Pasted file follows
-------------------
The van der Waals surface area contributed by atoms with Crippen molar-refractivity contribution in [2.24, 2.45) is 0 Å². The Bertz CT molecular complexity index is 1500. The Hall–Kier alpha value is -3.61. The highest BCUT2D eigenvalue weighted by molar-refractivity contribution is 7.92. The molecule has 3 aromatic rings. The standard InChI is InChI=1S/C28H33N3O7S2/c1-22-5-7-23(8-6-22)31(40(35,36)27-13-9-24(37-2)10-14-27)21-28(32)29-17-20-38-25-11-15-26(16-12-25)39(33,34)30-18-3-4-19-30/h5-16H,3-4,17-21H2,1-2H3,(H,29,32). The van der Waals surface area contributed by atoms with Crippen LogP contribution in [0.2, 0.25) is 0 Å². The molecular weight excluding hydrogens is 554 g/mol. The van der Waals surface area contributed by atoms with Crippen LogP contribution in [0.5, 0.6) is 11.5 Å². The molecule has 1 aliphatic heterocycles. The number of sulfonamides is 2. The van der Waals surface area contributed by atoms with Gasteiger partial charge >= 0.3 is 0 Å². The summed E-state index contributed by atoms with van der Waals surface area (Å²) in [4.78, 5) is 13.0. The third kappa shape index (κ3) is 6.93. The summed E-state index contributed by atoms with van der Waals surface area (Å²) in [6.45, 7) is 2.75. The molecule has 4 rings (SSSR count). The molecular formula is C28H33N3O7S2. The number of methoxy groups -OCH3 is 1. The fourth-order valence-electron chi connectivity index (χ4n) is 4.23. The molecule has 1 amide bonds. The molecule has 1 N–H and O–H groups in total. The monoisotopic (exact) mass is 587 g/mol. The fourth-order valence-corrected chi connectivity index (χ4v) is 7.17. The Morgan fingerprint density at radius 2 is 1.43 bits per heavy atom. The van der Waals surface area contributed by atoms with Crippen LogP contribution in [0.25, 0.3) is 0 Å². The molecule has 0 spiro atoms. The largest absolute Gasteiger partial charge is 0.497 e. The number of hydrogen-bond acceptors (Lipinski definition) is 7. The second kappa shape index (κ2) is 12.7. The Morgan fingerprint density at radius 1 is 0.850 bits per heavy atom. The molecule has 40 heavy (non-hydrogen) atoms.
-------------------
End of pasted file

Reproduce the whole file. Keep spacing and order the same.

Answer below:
The van der Waals surface area contributed by atoms with Crippen molar-refractivity contribution in [2.24, 2.45) is 0 Å². The Bertz CT molecular complexity index is 1500. The Hall–Kier alpha value is -3.61. The highest BCUT2D eigenvalue weighted by molar-refractivity contribution is 7.92. The molecule has 3 aromatic rings. The standard InChI is InChI=1S/C28H33N3O7S2/c1-22-5-7-23(8-6-22)31(40(35,36)27-13-9-24(37-2)10-14-27)21-28(32)29-17-20-38-25-11-15-26(16-12-25)39(33,34)30-18-3-4-19-30/h5-16H,3-4,17-21H2,1-2H3,(H,29,32). The van der Waals surface area contributed by atoms with Crippen LogP contribution in [0.2, 0.25) is 0 Å². The molecular weight excluding hydrogens is 554 g/mol. The van der Waals surface area contributed by atoms with Crippen LogP contribution in [0.5, 0.6) is 11.5 Å². The molecule has 1 aliphatic heterocycles. The number of sulfonamides is 2. The van der Waals surface area contributed by atoms with Gasteiger partial charge >= 0.3 is 0 Å². The summed E-state index contributed by atoms with van der Waals surface area (Å²) in [4.78, 5) is 13.0. The third kappa shape index (κ3) is 6.93. The summed E-state index contributed by atoms with van der Waals surface area (Å²) in [6.45, 7) is 2.75. The molecule has 4 rings (SSSR count). The molecular formula is C28H33N3O7S2. The number of methoxy groups -OCH3 is 1. The fourth-order valence-electron chi connectivity index (χ4n) is 4.23. The molecule has 1 amide bonds. The molecule has 1 N–H and O–H groups in total. The monoisotopic (exact) mass is 587 g/mol. The fourth-order valence-corrected chi connectivity index (χ4v) is 7.17. The Morgan fingerprint density at radius 2 is 1.43 bits per heavy atom. The van der Waals surface area contributed by atoms with Crippen LogP contribution in [0.25, 0.3) is 0 Å². The molecule has 0 spiro atoms. The largest absolute Gasteiger partial charge is 0.497 e. The number of hydrogen-bond acceptors (Lipinski definition) is 7. The second kappa shape index (κ2) is 12.7. The Morgan fingerprint density at radius 1 is 0.850 bits per heavy atom. The molecule has 40 heavy (non-hydrogen) atoms.